Mr. King. Everybody does. He's an international hero, Jerry Spence.

Q. He is quite a character.

The President. He looks good in those jackets.

Mr. King. Doesn't he? Boy. This trial is going forever, right? Okay.

Defense Base Closures

Q. This question is both for Mr. Clinton and Gore. Are we going to continue our military base closures in consideration that we might possibly be spreading ourselves too thin——

Mr. King. Any chance of that?

The Vice President. Well, the base closure procedure is locked into law. It's bipartisan in nature. It has caused a lot of difficulty. The President has directed his Cabinet to address the problems that have been created. There have been some very imaginative plans to try to use some of these facilities for other purposes and bring back employment and new opportunities in the community. But this was put into place long before we got here, and according to the law, it's going to continue for a while.

The President. But let me answer the security concern the lady raised. Defense spending peaked in about 1987 and since then has been cut about 40 percent. We have suggested that we add back a few billion dollars so we can get our training and our readiness up and support a good quality of life so we can keep firstrate people in the military, because it's the people that make it go.

The answer to your question, ma'am, is that we actually have more base capacity than the number of our men and women in uniform would justify. So we have to bring down the bases a little more so that they're basically in line with the size of our forces. The size of our forces now will enable to meet our security needs and meet our strategic objectives. But we can't cut it a lot more. We should stay about where we are.

Mr. King. Barbra Streisand is here tomorrow night. And are you both fans of hers? Do you like her speaking out on politics, by the way?

The President. I think she's—just as—if we have a right to speak out on entertainment, I think she has the right to speak out on politics. [Laughter] I think that she should do it.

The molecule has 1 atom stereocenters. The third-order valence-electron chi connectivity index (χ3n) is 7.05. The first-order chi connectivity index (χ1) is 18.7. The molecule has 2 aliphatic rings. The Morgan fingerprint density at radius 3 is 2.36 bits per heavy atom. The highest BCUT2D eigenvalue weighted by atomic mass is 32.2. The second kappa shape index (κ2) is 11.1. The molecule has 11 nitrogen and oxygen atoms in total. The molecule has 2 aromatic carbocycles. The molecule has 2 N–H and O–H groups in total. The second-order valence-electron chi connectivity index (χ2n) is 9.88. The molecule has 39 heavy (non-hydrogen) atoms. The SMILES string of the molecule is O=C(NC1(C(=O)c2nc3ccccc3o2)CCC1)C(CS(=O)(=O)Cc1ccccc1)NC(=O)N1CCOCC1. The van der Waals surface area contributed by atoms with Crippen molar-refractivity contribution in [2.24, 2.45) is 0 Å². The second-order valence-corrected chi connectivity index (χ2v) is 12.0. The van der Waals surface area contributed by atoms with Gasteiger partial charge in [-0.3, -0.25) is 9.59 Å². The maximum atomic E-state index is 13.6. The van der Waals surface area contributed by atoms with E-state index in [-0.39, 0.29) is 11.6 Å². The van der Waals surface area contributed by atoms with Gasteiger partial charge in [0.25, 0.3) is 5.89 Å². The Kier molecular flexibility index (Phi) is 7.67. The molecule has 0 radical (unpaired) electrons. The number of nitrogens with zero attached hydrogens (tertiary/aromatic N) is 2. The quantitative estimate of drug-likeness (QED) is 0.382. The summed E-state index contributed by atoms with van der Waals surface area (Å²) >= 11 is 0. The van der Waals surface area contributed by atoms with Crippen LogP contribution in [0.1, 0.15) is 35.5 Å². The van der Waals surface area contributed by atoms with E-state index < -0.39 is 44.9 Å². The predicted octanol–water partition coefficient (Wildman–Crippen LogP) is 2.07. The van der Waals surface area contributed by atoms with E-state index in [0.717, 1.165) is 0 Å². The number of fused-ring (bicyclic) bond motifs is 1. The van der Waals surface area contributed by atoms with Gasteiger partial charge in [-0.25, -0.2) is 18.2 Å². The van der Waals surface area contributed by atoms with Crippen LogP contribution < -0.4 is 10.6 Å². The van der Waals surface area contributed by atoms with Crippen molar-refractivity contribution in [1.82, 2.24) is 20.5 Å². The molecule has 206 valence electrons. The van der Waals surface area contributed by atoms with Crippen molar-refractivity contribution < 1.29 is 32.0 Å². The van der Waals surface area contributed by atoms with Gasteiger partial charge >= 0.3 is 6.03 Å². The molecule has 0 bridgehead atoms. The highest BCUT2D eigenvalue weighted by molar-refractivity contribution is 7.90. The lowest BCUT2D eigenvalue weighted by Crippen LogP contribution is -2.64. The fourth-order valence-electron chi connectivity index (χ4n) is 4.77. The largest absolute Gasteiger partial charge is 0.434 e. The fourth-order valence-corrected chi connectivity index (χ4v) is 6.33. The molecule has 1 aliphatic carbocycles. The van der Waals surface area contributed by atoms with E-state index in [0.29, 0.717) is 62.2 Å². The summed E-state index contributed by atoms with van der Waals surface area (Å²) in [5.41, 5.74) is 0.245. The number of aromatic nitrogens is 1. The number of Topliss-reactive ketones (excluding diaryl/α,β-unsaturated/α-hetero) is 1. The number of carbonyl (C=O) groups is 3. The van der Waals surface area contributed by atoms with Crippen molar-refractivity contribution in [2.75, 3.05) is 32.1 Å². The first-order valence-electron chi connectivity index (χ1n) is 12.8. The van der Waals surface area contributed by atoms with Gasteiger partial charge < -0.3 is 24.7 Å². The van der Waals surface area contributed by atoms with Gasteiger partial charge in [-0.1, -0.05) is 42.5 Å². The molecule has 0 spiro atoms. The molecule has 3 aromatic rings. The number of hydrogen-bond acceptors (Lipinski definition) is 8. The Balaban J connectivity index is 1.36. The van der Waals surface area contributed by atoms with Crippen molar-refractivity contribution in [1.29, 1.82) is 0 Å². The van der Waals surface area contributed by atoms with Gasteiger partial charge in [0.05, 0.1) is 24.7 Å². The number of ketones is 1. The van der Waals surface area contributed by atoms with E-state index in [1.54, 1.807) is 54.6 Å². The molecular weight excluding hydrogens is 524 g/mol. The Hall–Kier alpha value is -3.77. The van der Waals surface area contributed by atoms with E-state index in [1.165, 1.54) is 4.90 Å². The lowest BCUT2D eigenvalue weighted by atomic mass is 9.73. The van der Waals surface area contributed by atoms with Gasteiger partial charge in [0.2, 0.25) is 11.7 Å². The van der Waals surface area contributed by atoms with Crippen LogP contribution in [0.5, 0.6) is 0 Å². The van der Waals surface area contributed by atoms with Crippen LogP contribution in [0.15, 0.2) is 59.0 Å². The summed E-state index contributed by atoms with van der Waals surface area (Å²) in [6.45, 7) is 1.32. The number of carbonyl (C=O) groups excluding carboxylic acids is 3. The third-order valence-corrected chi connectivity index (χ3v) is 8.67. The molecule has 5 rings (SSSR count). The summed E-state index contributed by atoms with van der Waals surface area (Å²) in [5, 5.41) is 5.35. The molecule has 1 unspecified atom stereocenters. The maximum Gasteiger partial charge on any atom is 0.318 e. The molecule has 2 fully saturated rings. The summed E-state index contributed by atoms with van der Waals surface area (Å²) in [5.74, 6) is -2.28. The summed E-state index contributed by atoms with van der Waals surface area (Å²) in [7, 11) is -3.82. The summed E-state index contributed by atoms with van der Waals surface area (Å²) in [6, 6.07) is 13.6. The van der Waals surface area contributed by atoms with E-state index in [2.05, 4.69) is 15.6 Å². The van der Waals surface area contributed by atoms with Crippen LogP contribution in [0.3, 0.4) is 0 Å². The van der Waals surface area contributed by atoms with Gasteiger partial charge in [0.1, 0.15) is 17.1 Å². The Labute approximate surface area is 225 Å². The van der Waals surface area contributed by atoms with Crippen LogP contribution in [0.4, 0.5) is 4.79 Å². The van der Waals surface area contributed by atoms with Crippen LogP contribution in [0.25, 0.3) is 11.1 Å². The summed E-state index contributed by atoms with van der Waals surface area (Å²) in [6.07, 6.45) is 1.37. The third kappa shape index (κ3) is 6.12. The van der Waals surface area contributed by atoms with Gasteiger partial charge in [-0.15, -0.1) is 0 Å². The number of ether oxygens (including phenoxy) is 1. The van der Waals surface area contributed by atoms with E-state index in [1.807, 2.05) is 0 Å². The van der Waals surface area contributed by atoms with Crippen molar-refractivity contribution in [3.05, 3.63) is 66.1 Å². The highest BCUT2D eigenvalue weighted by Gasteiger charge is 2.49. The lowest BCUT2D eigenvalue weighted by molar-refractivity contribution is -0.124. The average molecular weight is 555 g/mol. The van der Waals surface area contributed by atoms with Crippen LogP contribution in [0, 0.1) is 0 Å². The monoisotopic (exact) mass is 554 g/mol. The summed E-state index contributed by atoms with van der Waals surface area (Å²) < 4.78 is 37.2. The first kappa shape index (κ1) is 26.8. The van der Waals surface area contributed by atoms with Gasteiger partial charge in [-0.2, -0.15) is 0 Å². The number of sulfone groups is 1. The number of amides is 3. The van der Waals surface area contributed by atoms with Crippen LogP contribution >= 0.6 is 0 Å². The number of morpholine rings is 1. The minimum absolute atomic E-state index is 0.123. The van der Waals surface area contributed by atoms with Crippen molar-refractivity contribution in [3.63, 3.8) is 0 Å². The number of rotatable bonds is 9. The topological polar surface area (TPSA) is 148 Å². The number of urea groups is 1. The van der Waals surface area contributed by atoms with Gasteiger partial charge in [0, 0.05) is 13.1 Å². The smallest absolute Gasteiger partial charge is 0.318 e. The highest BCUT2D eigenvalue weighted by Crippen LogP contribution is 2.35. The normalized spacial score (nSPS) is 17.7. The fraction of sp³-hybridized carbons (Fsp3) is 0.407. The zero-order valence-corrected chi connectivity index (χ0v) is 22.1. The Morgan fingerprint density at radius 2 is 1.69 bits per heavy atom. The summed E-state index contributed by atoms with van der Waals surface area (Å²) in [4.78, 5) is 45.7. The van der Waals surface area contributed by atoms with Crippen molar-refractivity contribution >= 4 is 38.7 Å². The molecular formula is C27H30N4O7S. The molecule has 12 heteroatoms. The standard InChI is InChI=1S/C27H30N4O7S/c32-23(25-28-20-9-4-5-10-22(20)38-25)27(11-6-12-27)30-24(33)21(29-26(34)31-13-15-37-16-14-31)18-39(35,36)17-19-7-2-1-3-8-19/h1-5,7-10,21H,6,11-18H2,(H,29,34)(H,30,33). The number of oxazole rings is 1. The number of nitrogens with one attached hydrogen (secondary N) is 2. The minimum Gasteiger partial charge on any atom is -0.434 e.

Mr. King. David Letterman is here on Friday.

The Vice President. Tell him I said hello.

Mr. King. I will. Do you plan to return to that show?

The Vice President. I hope to sometime.

Mr. King. Would you recommend the President even appear with David?

The Vice President. I'm going to let him make that decision. [Laughter]

The President. But you know, since we got this procurement reform passed, there are no more of those $10 ashtrays and $500 hammers. So he's got no gig anymore. [Laughter]

Mr. King. Thanks, guys. You don't want to do a Brando close, do you? [Laughter]

The Vice President. Just a handshake. [Laughter]

Mr. King. Just a handshake.

The President. We've enjoyed doing the show.

Mr. King. Oh, let me—here—President Clinton does Brando. Do it once.

The Vice President. You missed it.

The President. It's been great being on your show, Larry.

Mr. King. Thank you.

The President. You're a good man; you've got a real future in this business. [Laughter]

Mr. King. Thank you. Thank you.

The President. Good night.

Mr. King. Good night.

The Vice President. Good night.

NOTE: The interview began at 9 p.m. in the Library at the White House.

William J. Clinton, Interview With Larry King Online by Gerhard Peters and John T. Woolley, The American Presidency Project

Filed Under



Washington, DC

Simple Search of Our Archives